Defendant contends one of the arbitrators told the parties their payment of fees to the American Arbitration Association would be considered as evidence of the merits of their case. The arbitrator allegedly stated in effect that the amount of fees paid by the parties could be directly proportioned to the merits of their claim. However, the record shows that the remarks in question were not made to counsel for defendant but were made directly to counsel for the plaintiff. We find no legal significance in this conversation.

Defendant urges an issue arose regarding fees of the arbitrators because the formal award directed that the fees and expenses of the American Arbitration Association should be paid by each party as assessed by the Association. Defendant argues the arbitration panel exceeded its authority and therefore the award must be vacated. However, the trial judge properly held that the portion of the award allowing fees should be vacated, and the final judgment order expressly vacates the allowance of compensation to the arbitrators.

• 2 It is the accepted law of Illinois that where arbitrators have exceeded their authority in one respect such as allowance of fees, their decision is unenforceable only to the extent that such authority was exceeded. (Board of Education v. Champaign Education Association (1973), 15 Ill. App.3d 335, 340, 304 N.E.2d 138.) Thus, any defect claimed by defendant with reference to arbitration fees was cured by the order of the trial court.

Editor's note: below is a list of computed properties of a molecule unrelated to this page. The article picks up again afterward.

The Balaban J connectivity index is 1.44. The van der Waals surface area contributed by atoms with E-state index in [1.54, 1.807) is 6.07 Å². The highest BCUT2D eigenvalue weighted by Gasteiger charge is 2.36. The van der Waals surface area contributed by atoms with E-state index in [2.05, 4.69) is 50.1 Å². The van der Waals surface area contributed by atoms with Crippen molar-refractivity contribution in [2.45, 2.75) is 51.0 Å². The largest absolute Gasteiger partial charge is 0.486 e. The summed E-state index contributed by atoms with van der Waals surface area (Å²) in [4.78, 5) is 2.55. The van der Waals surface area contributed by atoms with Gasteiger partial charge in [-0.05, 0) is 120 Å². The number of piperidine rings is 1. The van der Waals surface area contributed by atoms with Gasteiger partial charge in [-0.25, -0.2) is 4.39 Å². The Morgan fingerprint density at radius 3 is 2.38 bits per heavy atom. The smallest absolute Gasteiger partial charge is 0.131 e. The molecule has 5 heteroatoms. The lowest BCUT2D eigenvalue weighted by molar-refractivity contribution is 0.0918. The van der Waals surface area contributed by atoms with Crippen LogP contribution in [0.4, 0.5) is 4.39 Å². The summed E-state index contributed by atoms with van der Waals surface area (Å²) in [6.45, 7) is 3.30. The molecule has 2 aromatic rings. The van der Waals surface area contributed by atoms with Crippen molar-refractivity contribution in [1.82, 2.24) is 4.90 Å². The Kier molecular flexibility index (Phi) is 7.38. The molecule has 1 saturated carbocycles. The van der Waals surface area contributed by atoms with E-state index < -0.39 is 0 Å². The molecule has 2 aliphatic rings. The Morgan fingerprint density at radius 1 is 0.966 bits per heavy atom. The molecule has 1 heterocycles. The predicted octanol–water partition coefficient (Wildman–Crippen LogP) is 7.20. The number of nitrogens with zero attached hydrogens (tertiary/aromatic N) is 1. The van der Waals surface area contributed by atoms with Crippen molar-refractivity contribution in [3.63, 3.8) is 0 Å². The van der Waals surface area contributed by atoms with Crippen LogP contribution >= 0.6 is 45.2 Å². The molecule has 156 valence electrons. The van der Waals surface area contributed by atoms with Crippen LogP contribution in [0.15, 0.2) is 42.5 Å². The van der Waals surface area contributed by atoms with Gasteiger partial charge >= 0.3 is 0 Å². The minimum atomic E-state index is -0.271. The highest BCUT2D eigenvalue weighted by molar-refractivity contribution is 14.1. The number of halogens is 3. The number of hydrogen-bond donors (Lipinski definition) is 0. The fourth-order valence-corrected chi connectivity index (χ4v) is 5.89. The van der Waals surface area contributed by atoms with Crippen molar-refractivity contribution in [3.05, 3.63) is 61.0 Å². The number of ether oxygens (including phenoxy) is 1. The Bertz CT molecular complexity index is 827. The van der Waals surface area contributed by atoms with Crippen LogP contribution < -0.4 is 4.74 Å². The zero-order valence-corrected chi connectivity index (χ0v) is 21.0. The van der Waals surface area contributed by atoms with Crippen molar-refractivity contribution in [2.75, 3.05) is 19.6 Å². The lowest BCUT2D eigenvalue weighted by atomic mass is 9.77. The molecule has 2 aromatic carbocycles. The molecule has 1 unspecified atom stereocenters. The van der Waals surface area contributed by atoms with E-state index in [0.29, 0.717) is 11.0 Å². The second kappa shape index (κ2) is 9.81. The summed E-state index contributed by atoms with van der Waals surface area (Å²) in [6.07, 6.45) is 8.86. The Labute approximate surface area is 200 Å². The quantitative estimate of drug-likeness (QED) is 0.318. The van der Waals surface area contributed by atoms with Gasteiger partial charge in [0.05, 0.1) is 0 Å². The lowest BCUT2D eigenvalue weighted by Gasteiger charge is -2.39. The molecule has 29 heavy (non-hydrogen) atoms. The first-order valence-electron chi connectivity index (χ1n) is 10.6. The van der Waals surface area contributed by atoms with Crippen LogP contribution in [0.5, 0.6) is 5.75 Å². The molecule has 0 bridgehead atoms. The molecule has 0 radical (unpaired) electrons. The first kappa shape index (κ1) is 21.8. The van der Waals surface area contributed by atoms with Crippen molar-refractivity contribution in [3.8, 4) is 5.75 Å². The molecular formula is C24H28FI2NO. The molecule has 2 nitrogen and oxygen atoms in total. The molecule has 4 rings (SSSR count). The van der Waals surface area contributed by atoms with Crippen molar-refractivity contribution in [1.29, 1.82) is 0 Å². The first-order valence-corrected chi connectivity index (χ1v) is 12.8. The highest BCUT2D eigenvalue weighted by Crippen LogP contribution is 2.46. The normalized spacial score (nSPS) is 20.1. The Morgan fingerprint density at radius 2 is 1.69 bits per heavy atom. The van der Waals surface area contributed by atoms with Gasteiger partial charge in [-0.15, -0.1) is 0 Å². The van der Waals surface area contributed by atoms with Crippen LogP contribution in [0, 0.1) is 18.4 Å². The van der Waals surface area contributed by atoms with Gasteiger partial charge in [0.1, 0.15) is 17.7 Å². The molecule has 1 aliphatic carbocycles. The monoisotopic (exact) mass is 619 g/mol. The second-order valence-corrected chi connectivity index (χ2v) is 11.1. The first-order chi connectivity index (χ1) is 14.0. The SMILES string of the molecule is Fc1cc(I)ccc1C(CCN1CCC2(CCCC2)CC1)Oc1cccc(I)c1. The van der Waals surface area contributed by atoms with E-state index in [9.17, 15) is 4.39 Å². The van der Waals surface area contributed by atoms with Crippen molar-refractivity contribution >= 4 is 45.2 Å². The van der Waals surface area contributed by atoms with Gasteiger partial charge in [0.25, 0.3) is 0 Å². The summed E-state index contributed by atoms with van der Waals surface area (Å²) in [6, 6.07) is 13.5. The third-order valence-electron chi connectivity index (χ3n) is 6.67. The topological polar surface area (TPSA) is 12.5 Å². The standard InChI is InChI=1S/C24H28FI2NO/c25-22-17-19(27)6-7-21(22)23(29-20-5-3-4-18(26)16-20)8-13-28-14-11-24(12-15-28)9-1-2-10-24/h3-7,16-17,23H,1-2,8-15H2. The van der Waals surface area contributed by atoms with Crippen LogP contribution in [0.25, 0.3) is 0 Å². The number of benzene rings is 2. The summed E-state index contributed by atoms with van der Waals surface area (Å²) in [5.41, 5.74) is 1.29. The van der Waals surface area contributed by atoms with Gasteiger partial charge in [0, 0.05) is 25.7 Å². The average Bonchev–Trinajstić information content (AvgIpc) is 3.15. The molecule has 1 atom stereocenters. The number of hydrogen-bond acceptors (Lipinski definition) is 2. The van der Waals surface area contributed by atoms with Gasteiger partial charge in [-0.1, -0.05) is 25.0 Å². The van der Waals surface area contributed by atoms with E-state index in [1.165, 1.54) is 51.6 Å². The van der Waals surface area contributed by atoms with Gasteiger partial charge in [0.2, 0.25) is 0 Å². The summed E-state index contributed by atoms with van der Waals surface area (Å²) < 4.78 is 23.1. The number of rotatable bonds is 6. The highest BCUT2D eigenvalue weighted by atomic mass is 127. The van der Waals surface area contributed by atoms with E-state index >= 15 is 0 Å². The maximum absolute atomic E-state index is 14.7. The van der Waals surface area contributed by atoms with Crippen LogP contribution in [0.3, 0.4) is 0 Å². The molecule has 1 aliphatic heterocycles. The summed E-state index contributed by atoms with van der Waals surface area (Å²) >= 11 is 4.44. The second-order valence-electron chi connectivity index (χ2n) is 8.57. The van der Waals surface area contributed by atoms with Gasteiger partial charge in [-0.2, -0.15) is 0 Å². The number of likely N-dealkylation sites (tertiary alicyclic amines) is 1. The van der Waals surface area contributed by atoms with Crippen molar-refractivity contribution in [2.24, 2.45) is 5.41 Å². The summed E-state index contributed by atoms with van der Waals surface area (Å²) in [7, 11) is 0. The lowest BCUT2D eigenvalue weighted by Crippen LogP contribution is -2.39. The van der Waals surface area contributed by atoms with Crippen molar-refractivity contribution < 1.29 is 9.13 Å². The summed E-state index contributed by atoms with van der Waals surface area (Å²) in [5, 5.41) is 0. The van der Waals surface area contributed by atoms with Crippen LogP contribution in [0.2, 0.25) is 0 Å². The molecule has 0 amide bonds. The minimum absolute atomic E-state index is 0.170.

Defendant states that at one point during the hearing, one of the arbitrators asked if the parties had considered settlement. The attorney for plaintiff stated his client had offered to settle but defendant had not replied. However, the arbitrator said that a party has the right not to settle any litigation. The arbitrator stated this discussion should be expunged from the record. We find no prejudice here.

• 3 Defendant also contends that this same arbitrator asked a leading question of one of the witnesses which was prejudicial. We find no merit in this contention. An arbitrator or a trial judge should have the right to ask questions, or even leading questions if desired or necessary, for any reasonable purpose which includes obtaining of the truth or clarification of the issues. People ex rel. Adams v. Sanes (1968), 41 Ill.2d 381, 386, 243 N.E.2d 233, cert. denied (1969), 395 U.S. 910, 23 L.Ed.2d 223, 89 S.Ct. 1752.